claims to the negroes, both of the Seminoles and citizens.
     Lieutenant Searle will call on the Commanding General for funds to
     enable him to comply with this order.

     5. Until further orders, the Seminole negroes will remain at Fort
     Pike, Louisiana, in charge of the Assistant Quarter-Master at New
     Orleans, and in custody of the Commanding Officer of the post. They
     will be fed and clothed at the public expense."

This order was reported to the Secretary of War, and on the seventh of
October was approved and became the act of the Executive; and the people
of the nation became the actual owners of these ninety slaves, so far as
the Executive could bind them to the ownership of human flesh.

Such was, undoubtedly, the view of General Jessup, who, on the
fourteenth of September, wrote the Commissioner of Indian Affairs,
saying, "The Seminole negro prisoners are now the _property of the
public_. I have promised Abraham the freedom of his family, if he prove
faithful _to us_; and I shall surely hang him if he be not
faithful."[100]

This refinement in cruelty by which the life and liberty of a man and
his family is held out as a bribe to induce him to prove traitor to his
own kindred and nation, or to be hanged, and his family enslaved in case
of refusal, appears worthy a place in the history of our Government, in
order that our successors may have a correct idea of its administration.
The intention to enslave Abraham's wife, who was an Indian woman and had
been the wife of the former chief of the _nation_, and now the wife of
the principal chief of the Exiles, exhibits a total disregard of the
feelings and sympathies of the human heart, as well as of the prejudices
and condition of both Exiles and Seminoles. These Exiles were at Fort
Pike, near New Orleans, where we will leave them for the present, to
pursue our narrative of events which were transpiring in Florida.

On the ninth of September, General Jessup wrote Lieutenant Searle, as
follows: "You will muster the Creek regiment out of service, and
honorably discharge them. Then you will proceed to New Orleans, and
obtain funds to pay the Creeks for the captured negroes. The chiefs and
warriors who were actually in the field at the time of the capture of
negroes are alone to receive any part of the sum allowed. Those who
remained in camp and did not march are to receive nothing.

"You will examine the prisoners at 'Fort Pike,' (the ninety Exiles,) and
cause an accurate description to be taken of them, specifying their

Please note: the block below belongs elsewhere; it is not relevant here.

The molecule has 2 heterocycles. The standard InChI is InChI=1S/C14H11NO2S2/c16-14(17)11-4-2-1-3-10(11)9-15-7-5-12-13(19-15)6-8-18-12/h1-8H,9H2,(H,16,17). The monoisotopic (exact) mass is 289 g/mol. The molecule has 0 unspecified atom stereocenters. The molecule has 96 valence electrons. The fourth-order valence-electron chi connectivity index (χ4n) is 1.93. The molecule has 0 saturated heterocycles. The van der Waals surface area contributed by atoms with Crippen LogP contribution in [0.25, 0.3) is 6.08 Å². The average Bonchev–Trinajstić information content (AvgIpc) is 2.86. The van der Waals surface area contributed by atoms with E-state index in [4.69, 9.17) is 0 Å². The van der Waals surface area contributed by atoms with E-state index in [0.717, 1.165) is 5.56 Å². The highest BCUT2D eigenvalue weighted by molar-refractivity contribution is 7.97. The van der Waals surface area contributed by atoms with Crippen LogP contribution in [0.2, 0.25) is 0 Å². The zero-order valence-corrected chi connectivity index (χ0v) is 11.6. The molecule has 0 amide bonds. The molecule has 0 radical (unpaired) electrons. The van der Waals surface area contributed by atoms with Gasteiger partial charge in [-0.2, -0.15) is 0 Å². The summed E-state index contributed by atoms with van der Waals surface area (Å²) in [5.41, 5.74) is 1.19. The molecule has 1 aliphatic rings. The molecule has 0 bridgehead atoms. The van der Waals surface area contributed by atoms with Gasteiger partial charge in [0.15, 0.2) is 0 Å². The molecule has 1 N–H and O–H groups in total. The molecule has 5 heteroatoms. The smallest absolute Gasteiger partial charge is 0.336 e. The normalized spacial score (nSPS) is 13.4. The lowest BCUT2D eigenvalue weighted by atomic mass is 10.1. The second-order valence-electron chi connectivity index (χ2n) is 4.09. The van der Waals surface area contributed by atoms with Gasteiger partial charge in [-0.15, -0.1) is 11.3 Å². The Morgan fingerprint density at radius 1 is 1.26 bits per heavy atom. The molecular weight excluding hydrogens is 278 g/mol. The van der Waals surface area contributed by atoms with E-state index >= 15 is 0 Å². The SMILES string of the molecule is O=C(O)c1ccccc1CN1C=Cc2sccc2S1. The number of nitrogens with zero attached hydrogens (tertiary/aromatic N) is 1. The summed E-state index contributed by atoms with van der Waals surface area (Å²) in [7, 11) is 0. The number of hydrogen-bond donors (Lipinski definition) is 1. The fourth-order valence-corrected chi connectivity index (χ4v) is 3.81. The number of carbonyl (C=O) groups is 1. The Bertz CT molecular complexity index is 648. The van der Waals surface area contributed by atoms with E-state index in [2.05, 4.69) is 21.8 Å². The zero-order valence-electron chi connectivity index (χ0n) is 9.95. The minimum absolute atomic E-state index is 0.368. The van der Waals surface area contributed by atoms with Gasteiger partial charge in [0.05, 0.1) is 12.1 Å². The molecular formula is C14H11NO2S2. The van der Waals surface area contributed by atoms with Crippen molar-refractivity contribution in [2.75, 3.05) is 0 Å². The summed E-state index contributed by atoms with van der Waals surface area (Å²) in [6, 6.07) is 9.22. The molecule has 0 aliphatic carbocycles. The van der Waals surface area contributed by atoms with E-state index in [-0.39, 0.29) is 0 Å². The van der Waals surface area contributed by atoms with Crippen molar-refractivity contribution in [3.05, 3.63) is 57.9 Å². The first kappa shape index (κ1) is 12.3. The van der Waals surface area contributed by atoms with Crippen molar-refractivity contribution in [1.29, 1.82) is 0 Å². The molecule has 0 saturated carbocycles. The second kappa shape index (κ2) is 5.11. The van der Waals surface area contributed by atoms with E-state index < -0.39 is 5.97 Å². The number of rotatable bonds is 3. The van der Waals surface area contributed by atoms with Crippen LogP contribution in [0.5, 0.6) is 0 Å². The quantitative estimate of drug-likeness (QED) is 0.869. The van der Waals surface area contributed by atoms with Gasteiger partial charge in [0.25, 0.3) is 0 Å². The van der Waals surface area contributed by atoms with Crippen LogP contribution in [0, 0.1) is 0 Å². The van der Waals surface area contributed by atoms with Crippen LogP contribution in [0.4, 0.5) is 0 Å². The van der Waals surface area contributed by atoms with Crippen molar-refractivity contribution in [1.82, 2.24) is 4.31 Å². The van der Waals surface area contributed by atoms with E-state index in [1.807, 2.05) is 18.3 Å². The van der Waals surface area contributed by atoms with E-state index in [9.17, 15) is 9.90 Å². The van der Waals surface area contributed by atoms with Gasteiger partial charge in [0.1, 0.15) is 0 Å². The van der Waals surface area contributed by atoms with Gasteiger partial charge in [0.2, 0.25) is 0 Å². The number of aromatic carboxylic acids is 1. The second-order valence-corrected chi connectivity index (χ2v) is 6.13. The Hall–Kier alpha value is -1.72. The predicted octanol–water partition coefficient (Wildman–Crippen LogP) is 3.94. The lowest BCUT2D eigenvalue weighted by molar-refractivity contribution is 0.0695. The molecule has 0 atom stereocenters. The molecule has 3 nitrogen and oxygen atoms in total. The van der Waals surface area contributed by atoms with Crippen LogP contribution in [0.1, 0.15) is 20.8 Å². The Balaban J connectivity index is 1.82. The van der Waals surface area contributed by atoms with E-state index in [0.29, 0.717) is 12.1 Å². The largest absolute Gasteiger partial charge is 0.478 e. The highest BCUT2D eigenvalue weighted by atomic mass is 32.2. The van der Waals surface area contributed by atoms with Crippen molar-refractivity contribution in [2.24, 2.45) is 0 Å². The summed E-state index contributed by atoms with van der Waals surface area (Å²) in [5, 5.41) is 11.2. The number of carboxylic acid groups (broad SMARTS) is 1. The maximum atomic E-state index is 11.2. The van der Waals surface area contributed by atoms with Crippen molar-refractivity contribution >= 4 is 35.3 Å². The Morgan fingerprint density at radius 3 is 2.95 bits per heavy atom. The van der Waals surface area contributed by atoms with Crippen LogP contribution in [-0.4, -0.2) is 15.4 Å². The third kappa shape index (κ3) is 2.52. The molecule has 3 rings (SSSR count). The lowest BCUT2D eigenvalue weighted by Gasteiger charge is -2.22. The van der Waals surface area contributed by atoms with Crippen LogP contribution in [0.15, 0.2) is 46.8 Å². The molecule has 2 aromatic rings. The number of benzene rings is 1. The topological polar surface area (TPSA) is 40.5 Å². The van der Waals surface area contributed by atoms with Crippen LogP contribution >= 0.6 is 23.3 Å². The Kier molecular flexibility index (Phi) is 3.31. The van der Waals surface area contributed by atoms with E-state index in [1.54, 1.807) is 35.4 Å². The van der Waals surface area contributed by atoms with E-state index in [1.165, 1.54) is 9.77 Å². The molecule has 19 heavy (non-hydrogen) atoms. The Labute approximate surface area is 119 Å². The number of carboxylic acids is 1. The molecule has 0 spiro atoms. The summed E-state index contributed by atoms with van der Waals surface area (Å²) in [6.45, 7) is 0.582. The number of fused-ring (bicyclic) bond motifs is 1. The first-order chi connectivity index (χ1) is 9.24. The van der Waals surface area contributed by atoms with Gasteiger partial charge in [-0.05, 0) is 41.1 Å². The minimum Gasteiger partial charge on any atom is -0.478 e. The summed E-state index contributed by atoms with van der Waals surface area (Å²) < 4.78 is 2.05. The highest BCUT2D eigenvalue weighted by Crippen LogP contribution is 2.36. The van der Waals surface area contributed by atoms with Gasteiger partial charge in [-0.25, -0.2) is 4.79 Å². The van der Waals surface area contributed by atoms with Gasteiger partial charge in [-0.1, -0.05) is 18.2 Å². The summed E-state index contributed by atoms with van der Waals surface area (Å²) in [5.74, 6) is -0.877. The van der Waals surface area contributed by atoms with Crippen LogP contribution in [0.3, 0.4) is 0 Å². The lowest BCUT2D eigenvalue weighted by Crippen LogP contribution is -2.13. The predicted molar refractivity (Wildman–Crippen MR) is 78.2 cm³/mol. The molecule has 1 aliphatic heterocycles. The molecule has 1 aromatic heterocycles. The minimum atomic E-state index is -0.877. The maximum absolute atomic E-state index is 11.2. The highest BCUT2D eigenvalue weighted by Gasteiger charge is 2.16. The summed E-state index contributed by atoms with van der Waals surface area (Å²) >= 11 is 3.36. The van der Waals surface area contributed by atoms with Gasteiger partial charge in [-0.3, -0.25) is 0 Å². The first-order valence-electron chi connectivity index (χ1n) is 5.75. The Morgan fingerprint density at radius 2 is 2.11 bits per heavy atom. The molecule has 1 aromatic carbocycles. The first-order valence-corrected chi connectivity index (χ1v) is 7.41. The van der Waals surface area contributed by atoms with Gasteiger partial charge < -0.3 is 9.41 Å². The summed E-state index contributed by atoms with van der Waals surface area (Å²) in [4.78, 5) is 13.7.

names, ages, height, sex, and such other particulars as you may deem
important. They must all be comfortably clothed, at the public expense,
immediately, by the Assistant Quarter-Master at New Orleans, who will
keep them properly clad."

It would appear that some difficulty arose with the Choctaw and Delaware
warriors, who had expected to receive higher wages than the law allowed
for serving in the army. Such had been done with the Creeks, and
undoubtedly had been promised the Choctaws and Delawares. To quiet these
discontents, General Jessup wrote Colonel Davenport, on the seventh of
November, saying, "I regret the circumstance to which you refer. The
importance of fulfilling all our engagements with the Indians with the
most scrupulous good faith, is unquestionable. To dismiss them now,
might not only cost us another campaign, but may cause us difficulties
on our western border. We must retain them at all hazards. I wish you to
assure them, that _our laws_ do not authorize the payment of the sum
_stipulated_; but that the enemy has a large property, consisting of
ponies, cattle and _negroes_, and that I will pay them for all the
cattle they take, and they will be paid _fifty dollars for every negro_.
* * * Represent to them also, that our country is just, and if they will
serve well, I will take their chiefs to Washington, and represent their
case to the Great Council (Congress), and I have no doubt they will get
all that has been promised them." He also wrote Captain Armstrong of the
Choctaw agency, and Captain Bonneville, commanding the Choctaw warriors,
encouraging the Indians to faithful effort in order to obtain negroes.

Some of the Georgia volunteers appeared anxious to know definitely the
terms on which they were to expose their lives in these slave-catching
forays; and a letter was addressed to Brigadier General C. H. Nelson,
commanding the Georgia volunteers, by J. A. Chambers, aid to General
Jessup, saying, "We have not the order book with us at this moment; but
the General directs me to say, that all Indian property captured belongs
to the capturers."

On the same day, General Hernandez of the Florida militia, found means
to secure King Phillip, an aged chief, who lived some distance south of
San Augustine, with eleven others of his tribe. It may be regarded as
somewhat unfortunate, that history has failed to give us the particulars
of this capture. The subsequent conduct of General Hernandez may lead
the reader to look back upon this incident of the war with some desire
to know the manner of King Phillip's capture; to understand whether it
was peaceful or hostile; and whether any, and how many, white men, and
how many Indians and Exiles, fell in the conflict? But we must pass over
these particulars, as we have no authentic account concerning them.
General Jessup, when called on to report to the Secretary of War as to
violations of the flag of truce, merely remarks, incidentally, that King
Phillip and his companions were captured by General Hernandez.